Hair loss in women is quite common with about 30% facing some level of thinning in their whole lifetime. However, since hair loss in women tends to be diffused (less hair all over) and because they usually maintain their frontal hairline the hair loss may not be evident, specifically in early stages.
For few women, psychological impacts play a key role in their hair loss, while for some, emotional stress is suffice to do the action. This is, in context, of a prevailing misconception that women are likely to have lost their hair and that thinning or balding in females is perceived to be socially unappealing. And together these fallacious notions make coping with hair loss particularly troublesome for females.
Hair loss in females is usually very steady and moderate, with the degree stimulating during pregnancy and at menopause. It can also demonstrate seasonal modifications and is easily affected by hormonal imbalances, medical ailments and external elements.
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A hair naturally grows from its follicle at an average rate of about 1/2 inch each month. Each hair grows for two to six years, then relaxes, and then sheds out. A new hair soon starts growing in its place.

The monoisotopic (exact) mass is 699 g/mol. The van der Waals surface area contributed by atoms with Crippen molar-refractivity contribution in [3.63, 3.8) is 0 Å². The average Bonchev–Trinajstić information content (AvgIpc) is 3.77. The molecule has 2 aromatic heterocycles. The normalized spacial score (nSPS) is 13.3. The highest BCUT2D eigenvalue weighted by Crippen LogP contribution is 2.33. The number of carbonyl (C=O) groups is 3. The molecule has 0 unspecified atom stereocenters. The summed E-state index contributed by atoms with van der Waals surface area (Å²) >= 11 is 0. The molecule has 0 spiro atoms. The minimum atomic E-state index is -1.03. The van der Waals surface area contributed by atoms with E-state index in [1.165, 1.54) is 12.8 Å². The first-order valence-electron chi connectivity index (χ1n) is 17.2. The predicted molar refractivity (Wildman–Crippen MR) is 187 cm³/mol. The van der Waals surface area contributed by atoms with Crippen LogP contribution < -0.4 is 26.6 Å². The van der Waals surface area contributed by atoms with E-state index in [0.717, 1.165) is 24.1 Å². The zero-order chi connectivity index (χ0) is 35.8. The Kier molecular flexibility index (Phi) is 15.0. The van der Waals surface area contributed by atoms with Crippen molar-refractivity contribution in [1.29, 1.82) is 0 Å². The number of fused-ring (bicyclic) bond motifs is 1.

Baldness apparently occurs when hair falls and usual new hair does not produce in its place. The cause for female pattern baldness is not well known, but it is some extent related to:
Other than female pattern baldness, hair loss in women can occur for following reasons:
Implementing the Ludwig Classification to Diagnose and Treat Female Hair Loss, the ludwig chart distinguishes female pattern baldness into 1 of 3 distinctive stages, known as the Ludwig Scale. By categorizing hair loss as per the severity, the Ludwig Scale aids both hair physicians and patients to better understand 3 crucial elements in the diagnosis and treatment of female hair loss(androgenetic alopecia).-
Female pattern baldness is most commonly diagnosed based on:
The hair expert will also perform an analysis for other signs of excessive male hormone (androgen), such as:
Miniaturization, the accelerating reduction of the hair shaft’s length and diameter in response to hormones, can be determined using hand-held equipment known as densitometer. Apart from densitometry, two other usual diagnostic tests that can be attempted in the dermatologist’s clinic are the hair-pull (a test for falling out) and the hair pluck (a test for hair destruction).
A scalp biopsy or blood tests may be attempted to diagnose skin disorders that may cause hair loss. Examining hair under a microscope may be attempted to test for lead or arsenic. Evaluating the hair in this manner does not properly diagnose nutritional issues.
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